Friday, March 02, 2007

Gore's Energy Consumption Is An Issue

While we like former Vice President Al Gore and his Inconvenient Truth campaign to educate the public of the global warming peril, we are disappointed to learn of the massive electric bill at his Nashville home.

The fact that the initial report came from a right-wing Tennessee political organization (not a "think-tank" as some media reported it) doesn't change its significance.

It appears undisputed that Gore's home used approximately 221,000 kwh's of electricity last year. That is a LOT. Comparing Gore's use to the average American home--which uses roughly 10,500 kwh's per annum--is probably unfair. Certainly Gore's home is larger than average.

It appears to us, however, that Gore's energy use far exceeds what even a larger home, even a mansion, should be using. There may be some extenuating circumstances: for example, the Gore household has some security features that no ordinary home would have. There could be other factors as well. For example, we learned that an old electric greenhouse heater we inherited from the previous owners of our home was gobbling up 12,000 kwh's of electricity a year--nearly half our total--before we replaced it. Since we can't imagine how Gore could use such a vast amount of electricity absent some extraordinary circumstance, we'd be curious to hear the full story.

What we can't accept, however, is the argument of some Gore supporters sho say that whatever his electric consumption, it's ok, because Gore is enrolled in the GreenPower program of his local utility. Under such programs, consumers opt to pay a premium to their utility in exchange for a promise that the utility will obtain that electricity from renewable sources (usually wind).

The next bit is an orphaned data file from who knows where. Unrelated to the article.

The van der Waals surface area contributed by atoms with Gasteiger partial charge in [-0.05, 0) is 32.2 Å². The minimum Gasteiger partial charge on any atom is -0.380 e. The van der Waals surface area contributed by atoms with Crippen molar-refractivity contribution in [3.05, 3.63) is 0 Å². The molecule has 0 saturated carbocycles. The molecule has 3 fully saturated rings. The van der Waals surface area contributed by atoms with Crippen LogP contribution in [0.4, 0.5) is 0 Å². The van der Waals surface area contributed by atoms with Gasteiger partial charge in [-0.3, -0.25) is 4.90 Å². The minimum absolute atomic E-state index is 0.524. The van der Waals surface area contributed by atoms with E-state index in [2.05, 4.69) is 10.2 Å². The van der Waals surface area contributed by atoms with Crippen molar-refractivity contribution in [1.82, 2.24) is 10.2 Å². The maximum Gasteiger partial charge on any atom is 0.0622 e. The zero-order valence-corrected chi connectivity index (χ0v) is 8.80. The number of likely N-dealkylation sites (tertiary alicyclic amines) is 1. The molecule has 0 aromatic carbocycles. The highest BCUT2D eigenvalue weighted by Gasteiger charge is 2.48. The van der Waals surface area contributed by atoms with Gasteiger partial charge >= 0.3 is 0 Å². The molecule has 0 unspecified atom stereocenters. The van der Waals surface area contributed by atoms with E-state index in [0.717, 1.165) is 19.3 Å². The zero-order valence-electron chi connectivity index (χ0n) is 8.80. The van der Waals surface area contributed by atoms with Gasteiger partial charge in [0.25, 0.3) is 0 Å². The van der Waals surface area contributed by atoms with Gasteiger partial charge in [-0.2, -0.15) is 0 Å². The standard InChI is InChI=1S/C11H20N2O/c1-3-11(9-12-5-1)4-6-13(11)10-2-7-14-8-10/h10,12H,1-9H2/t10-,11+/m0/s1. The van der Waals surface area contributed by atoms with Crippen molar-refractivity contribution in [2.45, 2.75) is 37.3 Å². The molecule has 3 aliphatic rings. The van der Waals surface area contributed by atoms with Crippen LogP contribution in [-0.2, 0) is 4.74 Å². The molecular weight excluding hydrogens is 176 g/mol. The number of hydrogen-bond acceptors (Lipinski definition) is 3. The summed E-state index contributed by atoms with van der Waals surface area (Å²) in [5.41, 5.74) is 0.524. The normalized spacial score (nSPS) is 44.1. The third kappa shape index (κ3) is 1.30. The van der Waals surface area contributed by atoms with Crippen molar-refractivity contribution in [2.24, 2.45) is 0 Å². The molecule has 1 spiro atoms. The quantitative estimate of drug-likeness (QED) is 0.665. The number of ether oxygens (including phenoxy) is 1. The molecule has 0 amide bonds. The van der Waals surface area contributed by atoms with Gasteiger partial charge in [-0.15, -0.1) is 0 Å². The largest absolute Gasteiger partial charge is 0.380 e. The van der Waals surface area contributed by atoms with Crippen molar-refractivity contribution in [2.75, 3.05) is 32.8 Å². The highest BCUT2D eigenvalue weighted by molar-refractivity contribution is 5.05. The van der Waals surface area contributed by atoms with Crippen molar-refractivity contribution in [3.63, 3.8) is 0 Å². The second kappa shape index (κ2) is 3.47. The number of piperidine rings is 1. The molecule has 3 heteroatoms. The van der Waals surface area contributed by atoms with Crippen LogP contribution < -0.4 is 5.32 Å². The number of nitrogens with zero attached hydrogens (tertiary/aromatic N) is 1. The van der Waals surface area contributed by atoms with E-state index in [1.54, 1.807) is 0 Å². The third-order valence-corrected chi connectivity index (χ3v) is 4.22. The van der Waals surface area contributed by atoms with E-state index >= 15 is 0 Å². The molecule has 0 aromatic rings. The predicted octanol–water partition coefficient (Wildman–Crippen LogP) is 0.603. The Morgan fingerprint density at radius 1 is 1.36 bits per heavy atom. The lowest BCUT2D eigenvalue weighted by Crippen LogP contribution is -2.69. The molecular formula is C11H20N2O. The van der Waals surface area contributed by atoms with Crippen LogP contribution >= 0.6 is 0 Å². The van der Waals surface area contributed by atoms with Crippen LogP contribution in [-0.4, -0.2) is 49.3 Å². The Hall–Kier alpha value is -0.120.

The problem we have with this argument--i.e., that enrolling in GreenPower exempts Gore from scrutiny--is that it kind of assumes unlimited renewable resources. Gore is using up a lot of wind and solar, which means less to offset the carbon emissions of others. Wind and solar are better than oil and coal, but they still consume other resources, such as steel. There's no such thing as a free lunch when it comes to energy.

That's why we harp on conservation here. We're in favor of reasonable energy conservation--that is measures that don't significantly reduce our standard of living--combined with heavy investment in and development of renewable energy sources.

As we've reported here before, the Curmudgeon household has significantly reduced it's electricity consumption through a combination of conservation measures and installation of solar panels. In February, we reached a new monthly low of 625 kwh's, which is darn good for a house as large as ours. (That's almost half our usage in February '06, which was 1115 kwh's--most of the savings is from fluorescent lighting and simply turning our electronics off each night.) While that's a good start, we're still concerned that our carbon footprint (from our natural gas usage, cars, beef consumption, etc.) is still quite massive.